Notes: Wikipedia is an Internet site that anybody can access, contribute to, edit and change. It is interesting and suprising that most of the information you find there is actually accurate, but there is no way to be sure that the last person to edit it didn’t add misinformation, or deliberately damage the entry.
In this article from the science magazine Discover, Suzan Kruglinskidescribes how a Wikipedia entry can change over time, especially if the topic is a controversial one.
One such controversial topic is evolution, a scientific theory that has been widely accepted for over a hundred years, which says that humans and other living things have descended from different life forms in the past, changing gradually over time to adapt to their environment by a process called natural selection. For example, humans and monkeys are descended from common ancestors who lived millions of years ago, all mammals are descended from a common ancestor that lived even longer ago, and all life on earth came from tiny one-celled living things that lived very long ago indeed. Although this theory is now accepted by nearly all scientists, some religious people object to it, and insist that it is contrary to the Bible and cannot be true. Many people believe that evolution took place, but believe that God made it happen; some of these people believe that their religious ideas about evolution should be included when evolution is taught in science classes, and this is what is meant by the phrase “intelligent design.”
Map: Evolving Evolution
How a controversial entry in Wikipedia has changed over time
(Picture by Frank Van Ham, Fernanda Davis and Martin Wattenberg, Visual Communication Lab, IBM Research) http://www.discover.com/issues/jul-06/rd/evolutionmap/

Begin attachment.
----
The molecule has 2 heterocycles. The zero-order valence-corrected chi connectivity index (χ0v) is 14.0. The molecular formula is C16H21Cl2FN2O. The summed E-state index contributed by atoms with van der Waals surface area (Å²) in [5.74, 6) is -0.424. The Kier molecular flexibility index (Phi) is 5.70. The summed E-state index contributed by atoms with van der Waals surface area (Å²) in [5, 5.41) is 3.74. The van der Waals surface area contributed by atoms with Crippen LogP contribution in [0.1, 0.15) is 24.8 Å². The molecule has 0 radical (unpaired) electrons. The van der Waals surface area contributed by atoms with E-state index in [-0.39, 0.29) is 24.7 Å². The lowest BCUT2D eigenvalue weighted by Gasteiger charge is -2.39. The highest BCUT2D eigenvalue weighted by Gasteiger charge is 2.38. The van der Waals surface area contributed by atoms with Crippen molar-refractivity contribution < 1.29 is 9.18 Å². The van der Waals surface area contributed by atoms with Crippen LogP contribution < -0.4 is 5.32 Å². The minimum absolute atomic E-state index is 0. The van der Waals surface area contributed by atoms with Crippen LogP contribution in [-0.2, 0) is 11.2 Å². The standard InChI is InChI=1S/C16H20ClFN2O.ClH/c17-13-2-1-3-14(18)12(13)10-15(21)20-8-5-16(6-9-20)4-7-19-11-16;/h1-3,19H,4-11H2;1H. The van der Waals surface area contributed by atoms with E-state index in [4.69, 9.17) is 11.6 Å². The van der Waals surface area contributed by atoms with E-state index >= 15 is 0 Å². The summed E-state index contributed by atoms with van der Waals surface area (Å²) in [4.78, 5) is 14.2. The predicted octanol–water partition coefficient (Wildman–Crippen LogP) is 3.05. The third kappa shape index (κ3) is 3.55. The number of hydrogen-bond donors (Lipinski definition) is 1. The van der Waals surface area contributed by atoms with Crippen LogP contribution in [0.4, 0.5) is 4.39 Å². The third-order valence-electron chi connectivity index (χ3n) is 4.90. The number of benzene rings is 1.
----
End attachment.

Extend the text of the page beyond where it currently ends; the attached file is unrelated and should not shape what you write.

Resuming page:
The entry for evolution on Wikipedia, the Internet encyclopedia that anyone can edit, was altered 2,081 times by 68 editors between December 2001 and last October. IBM’s Watson research Center produced this image, which tracks the transformation. Each vertical line is a new version; each color is a different editor.
1 DECEMBER 3, 2001: The initial version of evolution, 526 words long, is posted by someone with the user name “Dmerrill.” It offers links to pages for creationism and intelligent design but makes no mention of controversy.
2 JULY 13, 2002: An anonymous user redefines evolution as “a controversial theory some scientists present as a scientific explanation.” Within two hours it is changed to read “the commonly accepted scientific theory.”
3 October 1, 2002: “Graft,” shown in yellowish green, makes his debut. He will create 79 edits over three years and spend hours hashing out the content on discussion pages with pro- and antievolution editors. A biology grad student at Harvard University, Graft has edited more than 250 Wikipedia entries.
4 AUGUST 9, 2004: A black line occurs whenever the entire entry is deleted by a vandal. (Entries are also defaced with nonsense or vulgarities.) Editing Wikipedia has become such a popular pastime that, even with more than 1 million entries, about half of all vandalisms are corrected within five minutes.
5 MARCH 29, 2005: The entry reaches its longest point, 5,611 words. That evening, 888 words are excised, causing a clifflike drop in the graph. The deleted text, a cynical passage about creationists, was cut by proevolution editors who insist on a neutral point of view.
6 SEPTEMBER 19, 2005: A week bfore the intelligent design trial in Dover, Pennsylvania, an edit war erupts when “Jlefer” writes that “a strong scientific and layman community advocate creationism.” The phrase is removed or reapplied eight times in one hour, leaving a yellow zig-zag.
Discover Magazine, July 2006